Pelvic floor strength

When you sneeze, cough or jump the last thing you want to do is experience bladder or bowel leakage (incontinence). Pelvic floor exercises are important for all women to practise to maintain strong muscles and reduce the risk of incontinence. The steps and best way to do pelvic floor exercises are discussed along with how to retrain your bladder to hold more urine.

Pelvic floor exercises

In this video, physiotherapist Anne Patterson gives lots of tips on how to maintain pelvic floor fitness.

Like other muscles in the body, the pelvic floor muscles, the 'sling' of muscles that support the bladder, bowel and uterus, can be strengthened by exercise. Ideally, all women should do daily pelvic floor exercises throughout adulthood to maintain strong muscles and reduce the risk of incontinence. These exercises are particularly good for stress incontinence. When combined with a bladder training program, they help to increase the bladder's capacity. Women with strong pelvic floor muscles may also have an improved sexual response.

Pregnant woman on exercise ball

You can do the exercises anywhere: waiting in the car at traffic lights, in a queue, watching television, sitting at a table, cooking – basically any time you have a moment to focus your attention on strengthening your pelvic floor.

Pelvic floor exercises are not necessarily easy to do correctly. The pelvic floor muscles are complicated muscles that can be difficult to isolate. When done correctly they are very effective, but practising the wrong technique will not help the situation and can make the problem worse.

If doing the exercises yourself doesn't help, then you can seek help from a physiotherapist who specialises in pelvic floor muscles or a continence nurse. 

How to strengthen your pelvic floor

female pelvic floor

Start practising this exercise either sitting or lying down. Once you have mastered level 1 over the course of a week or so, move to level 2 and then level 3.

The aim is to exercise your pelvic floor muscles every day.

Steps What to do

Tighten the muscles around the anus, vagina and urethra all at once and try to lift them up inside.

  • Try to do this without bearing down, holding your breath or squeezing your buttocks or legs together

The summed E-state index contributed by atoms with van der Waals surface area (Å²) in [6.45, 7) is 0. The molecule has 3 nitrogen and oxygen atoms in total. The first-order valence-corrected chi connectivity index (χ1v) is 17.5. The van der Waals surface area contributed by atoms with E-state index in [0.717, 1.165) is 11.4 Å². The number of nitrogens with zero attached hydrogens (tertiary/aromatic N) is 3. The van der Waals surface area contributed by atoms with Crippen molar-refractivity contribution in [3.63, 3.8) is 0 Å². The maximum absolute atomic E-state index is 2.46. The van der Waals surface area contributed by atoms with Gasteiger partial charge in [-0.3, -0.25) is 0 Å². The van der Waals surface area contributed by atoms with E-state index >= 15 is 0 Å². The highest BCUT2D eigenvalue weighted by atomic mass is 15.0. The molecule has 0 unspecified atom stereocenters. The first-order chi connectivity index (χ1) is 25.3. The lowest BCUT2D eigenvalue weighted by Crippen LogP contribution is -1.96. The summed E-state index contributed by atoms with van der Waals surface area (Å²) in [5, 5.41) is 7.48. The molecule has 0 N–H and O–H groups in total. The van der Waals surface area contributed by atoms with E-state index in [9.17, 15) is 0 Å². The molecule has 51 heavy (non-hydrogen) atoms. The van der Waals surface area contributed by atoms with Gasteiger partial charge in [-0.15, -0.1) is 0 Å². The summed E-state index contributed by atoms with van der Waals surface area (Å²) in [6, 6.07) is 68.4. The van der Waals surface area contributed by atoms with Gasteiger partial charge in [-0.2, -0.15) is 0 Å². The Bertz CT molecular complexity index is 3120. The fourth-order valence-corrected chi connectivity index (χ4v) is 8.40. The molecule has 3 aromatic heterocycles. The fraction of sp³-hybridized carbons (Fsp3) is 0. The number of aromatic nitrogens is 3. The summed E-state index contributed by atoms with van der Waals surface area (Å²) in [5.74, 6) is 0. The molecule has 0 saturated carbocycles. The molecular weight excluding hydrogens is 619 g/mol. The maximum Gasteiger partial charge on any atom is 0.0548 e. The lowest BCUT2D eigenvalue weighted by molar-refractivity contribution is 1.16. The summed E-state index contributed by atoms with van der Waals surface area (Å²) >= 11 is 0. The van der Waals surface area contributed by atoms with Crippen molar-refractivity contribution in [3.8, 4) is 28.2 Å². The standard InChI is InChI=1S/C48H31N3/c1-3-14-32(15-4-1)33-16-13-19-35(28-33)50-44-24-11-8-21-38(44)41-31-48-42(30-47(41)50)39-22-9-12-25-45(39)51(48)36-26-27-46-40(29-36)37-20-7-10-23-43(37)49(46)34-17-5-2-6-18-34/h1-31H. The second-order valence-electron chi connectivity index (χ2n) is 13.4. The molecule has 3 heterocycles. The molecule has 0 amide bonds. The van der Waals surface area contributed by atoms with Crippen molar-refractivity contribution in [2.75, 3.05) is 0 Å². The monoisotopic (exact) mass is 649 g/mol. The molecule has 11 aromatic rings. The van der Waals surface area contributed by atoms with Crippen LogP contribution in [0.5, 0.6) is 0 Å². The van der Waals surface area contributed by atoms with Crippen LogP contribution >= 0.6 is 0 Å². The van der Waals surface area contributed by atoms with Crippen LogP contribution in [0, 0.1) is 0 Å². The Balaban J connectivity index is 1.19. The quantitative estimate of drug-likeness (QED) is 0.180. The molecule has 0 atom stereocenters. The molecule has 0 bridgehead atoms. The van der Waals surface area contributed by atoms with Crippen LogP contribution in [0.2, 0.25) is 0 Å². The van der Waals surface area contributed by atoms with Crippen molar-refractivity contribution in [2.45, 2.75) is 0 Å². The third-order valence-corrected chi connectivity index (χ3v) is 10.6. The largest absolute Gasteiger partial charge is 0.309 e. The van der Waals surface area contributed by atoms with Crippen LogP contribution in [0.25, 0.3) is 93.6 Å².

• Nothing should be tense or tight above the belly button when exercising
Level 1
  • Slowly count to 5
  • Let your muscles go
  • Rest and relax your pelvic floor muscles while you count to five
  • Repeat
  • Do as many as you can up to 10
Level 2
  • Instead of counting to five, slowly count to 10
  • Let your muscles go
  • Rest and relax your pelvic floor muscles while you count to 10
  • Repeat
  • Do as many as you can up to 10
Level 3 After you have done 10 of the level 2 exercise, do some really strong squeezes – as strong as you can, then let go.
Do as many of these as you can, up to about 10.

Once you have practised, you should be able to do the pelvic floor exercise standing and walking, so it is easier to include the exercise in your day.

As well as making it a regular routine, it helps to squeeze your pelvic floor hard and fast when you cough, sneeze, or pick anything up.

Listen to the podcast

Bladder retraining

Bladder retraining improves your bladder capacity and enables it to hold more urine. It is useful for women who frequently pass urine or have urge incontinence.

  • Drink 6-8 (1.5-2 litres) glasses of fluid daily (avoid caffeine, fizzy drinks and alcohol)
  • Delay going to the toilet by one minute, then gradually, over weeks, increase this time to five minutes or more
  • Avoid going to the toilet 'just in case'; go only when you have the urge to go

Last updated 20 July 2017 — Last reviewed 15 January 2014

** Currently under review **

This web page is designed to be informative and educational. It is not intended to provide specific medical advice or replace advice from your health practitioner. The information above is based on current medical knowledge, evidence and practice as at January 2014.

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